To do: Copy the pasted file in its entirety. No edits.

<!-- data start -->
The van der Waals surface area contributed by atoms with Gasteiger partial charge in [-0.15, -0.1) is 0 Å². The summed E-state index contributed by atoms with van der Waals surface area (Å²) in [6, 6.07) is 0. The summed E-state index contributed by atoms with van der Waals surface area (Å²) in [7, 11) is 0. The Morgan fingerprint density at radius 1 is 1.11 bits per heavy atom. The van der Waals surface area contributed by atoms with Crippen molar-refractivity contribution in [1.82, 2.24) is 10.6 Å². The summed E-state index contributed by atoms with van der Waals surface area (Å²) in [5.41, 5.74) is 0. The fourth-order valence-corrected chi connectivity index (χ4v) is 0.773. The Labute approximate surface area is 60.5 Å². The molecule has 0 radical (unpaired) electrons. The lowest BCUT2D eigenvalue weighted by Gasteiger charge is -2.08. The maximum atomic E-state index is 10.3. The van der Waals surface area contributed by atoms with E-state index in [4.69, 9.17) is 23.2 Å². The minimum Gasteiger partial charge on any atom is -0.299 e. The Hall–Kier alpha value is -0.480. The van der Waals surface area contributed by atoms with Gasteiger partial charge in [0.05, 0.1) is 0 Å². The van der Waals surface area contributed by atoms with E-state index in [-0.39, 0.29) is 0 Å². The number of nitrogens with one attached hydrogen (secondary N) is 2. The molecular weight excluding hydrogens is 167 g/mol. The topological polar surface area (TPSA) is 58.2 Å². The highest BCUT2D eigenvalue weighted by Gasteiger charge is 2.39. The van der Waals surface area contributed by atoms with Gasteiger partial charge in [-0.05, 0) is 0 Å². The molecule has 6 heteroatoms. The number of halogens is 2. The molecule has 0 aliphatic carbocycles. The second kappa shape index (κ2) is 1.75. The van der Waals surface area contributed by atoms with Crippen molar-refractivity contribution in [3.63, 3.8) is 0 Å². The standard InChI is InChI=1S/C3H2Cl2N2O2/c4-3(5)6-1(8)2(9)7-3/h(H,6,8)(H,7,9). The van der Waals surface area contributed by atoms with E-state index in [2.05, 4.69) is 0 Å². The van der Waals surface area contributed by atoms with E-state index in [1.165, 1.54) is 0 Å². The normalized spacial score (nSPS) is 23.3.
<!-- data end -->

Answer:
The van der Waals surface area contributed by atoms with Gasteiger partial charge in [-0.15, -0.1) is 0 Å². The summed E-state index contributed by atoms with van der Waals surface area (Å²) in [6, 6.07) is 0. The summed E-state index contributed by atoms with van der Waals surface area (Å²) in [7, 11) is 0. The Morgan fingerprint density at radius 1 is 1.11 bits per heavy atom. The van der Waals surface area contributed by atoms with Crippen molar-refractivity contribution in [1.82, 2.24) is 10.6 Å². The summed E-state index contributed by atoms with van der Waals surface area (Å²) in [5.41, 5.74) is 0. The fourth-order valence-corrected chi connectivity index (χ4v) is 0.773. The Labute approximate surface area is 60.5 Å². The molecule has 0 radical (unpaired) electrons. The lowest BCUT2D eigenvalue weighted by Gasteiger charge is -2.08. The maximum atomic E-state index is 10.3. The van der Waals surface area contributed by atoms with E-state index in [4.69, 9.17) is 23.2 Å². The minimum Gasteiger partial charge on any atom is -0.299 e. The Hall–Kier alpha value is -0.480. The van der Waals surface area contributed by atoms with Gasteiger partial charge in [0.05, 0.1) is 0 Å². The van der Waals surface area contributed by atoms with E-state index in [-0.39, 0.29) is 0 Å². The number of nitrogens with one attached hydrogen (secondary N) is 2. The molecular weight excluding hydrogens is 167 g/mol. The topological polar surface area (TPSA) is 58.2 Å². The highest BCUT2D eigenvalue weighted by Gasteiger charge is 2.39. The van der Waals surface area contributed by atoms with Gasteiger partial charge in [-0.05, 0) is 0 Å². The molecule has 6 heteroatoms. The number of halogens is 2. The molecule has 0 aliphatic carbocycles. The second kappa shape index (κ2) is 1.75. The van der Waals surface area contributed by atoms with Crippen molar-refractivity contribution in [3.63, 3.8) is 0 Å². The standard InChI is InChI=1S/C3H2Cl2N2O2/c4-3(5)6-1(8)2(9)7-3/h(H,6,8)(H,7,9). The van der Waals surface area contributed by atoms with E-state index in [2.05, 4.69) is 0 Å². The van der Waals surface area contributed by atoms with E-state index in [1.165, 1.54) is 0 Å². The normalized spacial score (nSPS) is 23.3.